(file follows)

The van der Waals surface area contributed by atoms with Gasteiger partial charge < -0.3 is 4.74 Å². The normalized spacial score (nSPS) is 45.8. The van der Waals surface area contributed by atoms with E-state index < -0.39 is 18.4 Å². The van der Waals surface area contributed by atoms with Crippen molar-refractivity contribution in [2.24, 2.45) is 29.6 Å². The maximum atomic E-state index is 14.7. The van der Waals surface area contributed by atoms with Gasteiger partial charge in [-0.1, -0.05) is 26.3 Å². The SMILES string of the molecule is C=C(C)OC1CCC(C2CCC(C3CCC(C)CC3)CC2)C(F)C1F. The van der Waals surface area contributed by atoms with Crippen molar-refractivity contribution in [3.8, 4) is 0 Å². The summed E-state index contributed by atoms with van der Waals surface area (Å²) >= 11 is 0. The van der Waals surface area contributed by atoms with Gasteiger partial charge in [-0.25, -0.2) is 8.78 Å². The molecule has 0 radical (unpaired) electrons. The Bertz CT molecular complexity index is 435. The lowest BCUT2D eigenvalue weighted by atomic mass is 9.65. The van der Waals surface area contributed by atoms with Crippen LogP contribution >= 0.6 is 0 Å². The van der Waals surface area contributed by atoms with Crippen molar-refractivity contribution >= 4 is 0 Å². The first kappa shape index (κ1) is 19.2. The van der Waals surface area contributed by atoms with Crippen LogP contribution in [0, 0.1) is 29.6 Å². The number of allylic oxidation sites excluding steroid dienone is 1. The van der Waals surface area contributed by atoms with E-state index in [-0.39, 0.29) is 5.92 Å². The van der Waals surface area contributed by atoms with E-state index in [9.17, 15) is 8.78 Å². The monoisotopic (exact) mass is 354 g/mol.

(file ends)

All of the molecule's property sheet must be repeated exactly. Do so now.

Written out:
The van der Waals surface area contributed by atoms with Gasteiger partial charge < -0.3 is 4.74 Å². The normalized spacial score (nSPS) is 45.8. The van der Waals surface area contributed by atoms with E-state index < -0.39 is 18.4 Å². The van der Waals surface area contributed by atoms with Crippen molar-refractivity contribution in [2.24, 2.45) is 29.6 Å². The maximum atomic E-state index is 14.7. The van der Waals surface area contributed by atoms with Gasteiger partial charge in [-0.1, -0.05) is 26.3 Å². The SMILES string of the molecule is C=C(C)OC1CCC(C2CCC(C3CCC(C)CC3)CC2)C(F)C1F. The van der Waals surface area contributed by atoms with Crippen molar-refractivity contribution in [3.8, 4) is 0 Å². The summed E-state index contributed by atoms with van der Waals surface area (Å²) >= 11 is 0. The van der Waals surface area contributed by atoms with Gasteiger partial charge in [-0.25, -0.2) is 8.78 Å². The molecule has 0 radical (unpaired) electrons. The Bertz CT molecular complexity index is 435. The lowest BCUT2D eigenvalue weighted by atomic mass is 9.65. The van der Waals surface area contributed by atoms with Crippen LogP contribution >= 0.6 is 0 Å². The van der Waals surface area contributed by atoms with Crippen molar-refractivity contribution >= 4 is 0 Å². The first kappa shape index (κ1) is 19.2. The van der Waals surface area contributed by atoms with Crippen LogP contribution in [0, 0.1) is 29.6 Å². The number of allylic oxidation sites excluding steroid dienone is 1. The van der Waals surface area contributed by atoms with E-state index in [-0.39, 0.29) is 5.92 Å². The van der Waals surface area contributed by atoms with E-state index in [9.17, 15) is 8.78 Å². The monoisotopic (exact) mass is 354 g/mol.